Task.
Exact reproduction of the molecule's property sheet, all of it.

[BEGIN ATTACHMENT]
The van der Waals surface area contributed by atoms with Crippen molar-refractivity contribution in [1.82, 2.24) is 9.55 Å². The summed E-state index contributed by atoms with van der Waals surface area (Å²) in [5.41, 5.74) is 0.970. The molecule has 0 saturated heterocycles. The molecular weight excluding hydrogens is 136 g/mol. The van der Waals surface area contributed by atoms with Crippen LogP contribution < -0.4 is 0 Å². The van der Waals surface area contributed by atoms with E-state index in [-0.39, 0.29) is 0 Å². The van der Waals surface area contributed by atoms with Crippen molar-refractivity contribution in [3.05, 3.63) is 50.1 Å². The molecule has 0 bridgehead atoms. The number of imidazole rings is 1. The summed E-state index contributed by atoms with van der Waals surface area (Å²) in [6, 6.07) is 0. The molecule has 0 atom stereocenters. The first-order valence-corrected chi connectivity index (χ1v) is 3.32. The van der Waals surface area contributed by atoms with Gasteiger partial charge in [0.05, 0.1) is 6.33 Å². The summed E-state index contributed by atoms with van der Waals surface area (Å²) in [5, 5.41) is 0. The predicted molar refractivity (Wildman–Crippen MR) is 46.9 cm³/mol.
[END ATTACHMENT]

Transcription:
The van der Waals surface area contributed by atoms with Crippen molar-refractivity contribution in [1.82, 2.24) is 9.55 Å². The summed E-state index contributed by atoms with van der Waals surface area (Å²) in [5.41, 5.74) is 0.970. The molecule has 0 saturated heterocycles. The molecular weight excluding hydrogens is 136 g/mol. The van der Waals surface area contributed by atoms with Crippen LogP contribution < -0.4 is 0 Å². The van der Waals surface area contributed by atoms with E-state index in [-0.39, 0.29) is 0 Å². The van der Waals surface area contributed by atoms with Crippen molar-refractivity contribution in [3.05, 3.63) is 50.1 Å². The molecule has 0 bridgehead atoms. The number of imidazole rings is 1. The summed E-state index contributed by atoms with van der Waals surface area (Å²) in [6, 6.07) is 0. The molecule has 0 atom stereocenters. The first-order valence-corrected chi connectivity index (χ1v) is 3.32. The van der Waals surface area contributed by atoms with Gasteiger partial charge in [0.05, 0.1) is 6.33 Å². The summed E-state index contributed by atoms with van der Waals surface area (Å²) in [5, 5.41) is 0. The predicted molar refractivity (Wildman–Crippen MR) is 46.9 cm³/mol.